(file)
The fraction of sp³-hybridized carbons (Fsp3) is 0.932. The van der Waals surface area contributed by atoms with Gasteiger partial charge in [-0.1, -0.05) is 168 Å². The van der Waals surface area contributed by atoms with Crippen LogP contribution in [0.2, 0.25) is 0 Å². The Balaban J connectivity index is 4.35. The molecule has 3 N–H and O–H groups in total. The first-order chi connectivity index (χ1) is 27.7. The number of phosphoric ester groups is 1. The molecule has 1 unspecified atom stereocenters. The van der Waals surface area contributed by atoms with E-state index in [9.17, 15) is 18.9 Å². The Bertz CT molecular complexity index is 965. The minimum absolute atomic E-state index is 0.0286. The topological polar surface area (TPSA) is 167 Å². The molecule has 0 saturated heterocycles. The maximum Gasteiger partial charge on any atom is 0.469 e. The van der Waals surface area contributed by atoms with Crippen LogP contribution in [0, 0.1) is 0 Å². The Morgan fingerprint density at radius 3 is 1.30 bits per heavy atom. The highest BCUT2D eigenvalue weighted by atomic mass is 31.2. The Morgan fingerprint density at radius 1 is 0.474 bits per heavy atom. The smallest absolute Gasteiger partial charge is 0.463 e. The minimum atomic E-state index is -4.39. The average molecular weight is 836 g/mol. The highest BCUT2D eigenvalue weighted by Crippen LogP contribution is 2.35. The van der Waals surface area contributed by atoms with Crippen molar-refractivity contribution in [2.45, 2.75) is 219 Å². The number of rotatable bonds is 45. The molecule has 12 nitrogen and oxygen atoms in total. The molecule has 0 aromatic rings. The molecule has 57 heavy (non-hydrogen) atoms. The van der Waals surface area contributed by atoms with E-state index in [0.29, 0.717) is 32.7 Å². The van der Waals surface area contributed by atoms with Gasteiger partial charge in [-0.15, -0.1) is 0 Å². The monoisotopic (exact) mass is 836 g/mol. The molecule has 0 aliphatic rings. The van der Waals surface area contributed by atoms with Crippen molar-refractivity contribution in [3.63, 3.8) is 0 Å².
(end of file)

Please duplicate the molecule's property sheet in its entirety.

The fraction of sp³-hybridized carbons (Fsp3) is 0.932. The van der Waals surface area contributed by atoms with Gasteiger partial charge in [-0.1, -0.05) is 168 Å². The van der Waals surface area contributed by atoms with Crippen LogP contribution in [0.2, 0.25) is 0 Å². The Balaban J connectivity index is 4.35. The molecule has 3 N–H and O–H groups in total. The first-order chi connectivity index (χ1) is 27.7. The number of phosphoric ester groups is 1. The molecule has 1 unspecified atom stereocenters. The van der Waals surface area contributed by atoms with E-state index in [9.17, 15) is 18.9 Å². The Bertz CT molecular complexity index is 965. The minimum absolute atomic E-state index is 0.0286. The topological polar surface area (TPSA) is 167 Å². The molecule has 0 saturated heterocycles. The maximum Gasteiger partial charge on any atom is 0.469 e. The van der Waals surface area contributed by atoms with Crippen LogP contribution in [0, 0.1) is 0 Å². The Morgan fingerprint density at radius 3 is 1.30 bits per heavy atom. The highest BCUT2D eigenvalue weighted by atomic mass is 31.2. The Morgan fingerprint density at radius 1 is 0.474 bits per heavy atom. The smallest absolute Gasteiger partial charge is 0.463 e. The minimum atomic E-state index is -4.39. The average molecular weight is 836 g/mol. The highest BCUT2D eigenvalue weighted by Crippen LogP contribution is 2.35. The van der Waals surface area contributed by atoms with Crippen molar-refractivity contribution in [2.45, 2.75) is 219 Å². The number of rotatable bonds is 45. The molecule has 12 nitrogen and oxygen atoms in total. The molecule has 0 aromatic rings. The molecule has 57 heavy (non-hydrogen) atoms. The van der Waals surface area contributed by atoms with E-state index in [0.29, 0.717) is 32.7 Å². The van der Waals surface area contributed by atoms with Gasteiger partial charge in [-0.15, -0.1) is 0 Å². The monoisotopic (exact) mass is 836 g/mol. The molecule has 0 aliphatic rings. The van der Waals surface area contributed by atoms with Crippen molar-refractivity contribution in [3.63, 3.8) is 0 Å².